Leicester fans have given a hearty welcome to former Portsmouth chairman Milan Mandaric's reported £25million takeover of the Walkers Stadium club.
Mandaric stepped down at Premiership side Pompey after selling the club to Alexandre Gaydamak, although he continued as non-executive chairman at Fratton Park before severing his links at the end of September.
But yesterday the 68-year-old announced he had tabled a bid for City, who currently lie mid-table in the Championship.
The club later confirmed Mandaric's approach but declared there were 'a number of options available' as two unnamed American interests and one Midlands-based party prepare rival proposals.
But Lance Tomlyn, chairman of the Leicester City Independent Supporters' Association, believes the Foxes would be best off in Mandaric's hands.
Tomlyn said: 'Most fans are not happy about where the club are at the moment but would be wary of outsiders coming in to buy the club.
'What if that happened and the money was pulled out all of a sudden?
'But `M and M', as he is already becoming known by Leicester fans, has a proven track record of being helpful to football clubs and the game in general.
'He is a football man and not the sort of person who would flog the stadium for housing, sell off the best players and strip the club.'
And Tomlyn is trusting current chairman Andrew Taylor, his board and the shareholders to make the right decisions for the Foxes' future.
He said: 'The current chairman and the board are all Leicester fans at heart - they all pledged money from their own pockets to save the club from administration three years ago.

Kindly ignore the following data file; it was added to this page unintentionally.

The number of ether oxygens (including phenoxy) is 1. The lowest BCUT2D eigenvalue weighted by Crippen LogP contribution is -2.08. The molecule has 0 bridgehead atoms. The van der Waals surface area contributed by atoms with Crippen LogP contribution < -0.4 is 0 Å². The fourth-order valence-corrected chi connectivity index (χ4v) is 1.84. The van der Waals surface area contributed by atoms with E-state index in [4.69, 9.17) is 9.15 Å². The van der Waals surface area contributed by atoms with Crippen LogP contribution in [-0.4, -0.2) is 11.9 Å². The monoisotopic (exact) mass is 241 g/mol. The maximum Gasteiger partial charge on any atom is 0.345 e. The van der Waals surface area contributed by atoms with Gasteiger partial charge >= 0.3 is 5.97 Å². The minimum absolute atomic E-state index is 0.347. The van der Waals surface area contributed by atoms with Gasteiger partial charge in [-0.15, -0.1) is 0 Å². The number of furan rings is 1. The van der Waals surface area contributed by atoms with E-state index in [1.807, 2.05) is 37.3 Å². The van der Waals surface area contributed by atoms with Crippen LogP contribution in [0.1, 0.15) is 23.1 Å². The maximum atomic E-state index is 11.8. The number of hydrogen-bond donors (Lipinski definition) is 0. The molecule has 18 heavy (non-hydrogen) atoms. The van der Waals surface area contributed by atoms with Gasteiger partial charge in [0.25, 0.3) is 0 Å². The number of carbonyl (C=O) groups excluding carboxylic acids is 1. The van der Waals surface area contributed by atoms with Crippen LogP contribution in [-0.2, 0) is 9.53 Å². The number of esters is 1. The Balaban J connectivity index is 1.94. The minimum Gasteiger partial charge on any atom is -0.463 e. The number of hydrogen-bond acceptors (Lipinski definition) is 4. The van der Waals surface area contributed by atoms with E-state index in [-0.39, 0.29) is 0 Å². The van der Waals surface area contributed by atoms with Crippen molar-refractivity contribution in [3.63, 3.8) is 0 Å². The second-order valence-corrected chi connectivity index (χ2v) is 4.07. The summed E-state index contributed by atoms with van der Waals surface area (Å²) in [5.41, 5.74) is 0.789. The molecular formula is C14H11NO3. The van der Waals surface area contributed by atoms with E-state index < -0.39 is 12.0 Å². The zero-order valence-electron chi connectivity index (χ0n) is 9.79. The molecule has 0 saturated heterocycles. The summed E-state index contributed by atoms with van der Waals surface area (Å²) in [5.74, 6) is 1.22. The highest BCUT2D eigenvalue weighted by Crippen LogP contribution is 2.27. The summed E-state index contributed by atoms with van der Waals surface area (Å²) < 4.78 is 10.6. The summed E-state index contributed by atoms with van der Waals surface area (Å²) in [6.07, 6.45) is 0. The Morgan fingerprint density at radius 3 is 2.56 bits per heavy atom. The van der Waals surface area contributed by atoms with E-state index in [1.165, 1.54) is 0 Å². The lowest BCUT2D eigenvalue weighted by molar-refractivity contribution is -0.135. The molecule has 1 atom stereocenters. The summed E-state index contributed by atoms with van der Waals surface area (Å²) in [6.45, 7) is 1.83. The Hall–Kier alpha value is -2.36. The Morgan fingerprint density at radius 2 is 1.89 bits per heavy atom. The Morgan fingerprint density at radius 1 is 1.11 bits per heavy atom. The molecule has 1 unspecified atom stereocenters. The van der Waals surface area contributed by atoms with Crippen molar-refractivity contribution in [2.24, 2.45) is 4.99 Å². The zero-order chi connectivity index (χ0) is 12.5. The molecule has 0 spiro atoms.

'They certainly have the best interests of the club at heart and have done a good job to date because their is not a lot wrong at Leicester City.
'No-one wanted to touch us three years ago and now there are four possible takeover proposals.'
Leicester chairman Andrew Taylor now plans on consulting the club's 47 shareholders, who include former Leicester and England strikers Gary Lineker and Emile Heskey.
Lineker and Heskey were among those who pledged money to help Leicester out of financial administration with the Foxes emerging from the doldrums in February 2003.
Manager Micky Adams went on to win automatic promotion to the Premiership three months later, despite the handicap of a Football League transfer embargo, as Leicester finished second in the table to Portsmouth.
A statement released by the club read: 'We have received an offer from Mr Mandaric and this will be given full consideration.
'We have a number of options available and it is imperative the right decision is taken to safeguard and develop the best interests of the football club in the short, medium and long term.
'As soon as is practicably possible, the club will communicate further with shareholders, supporters and staff.'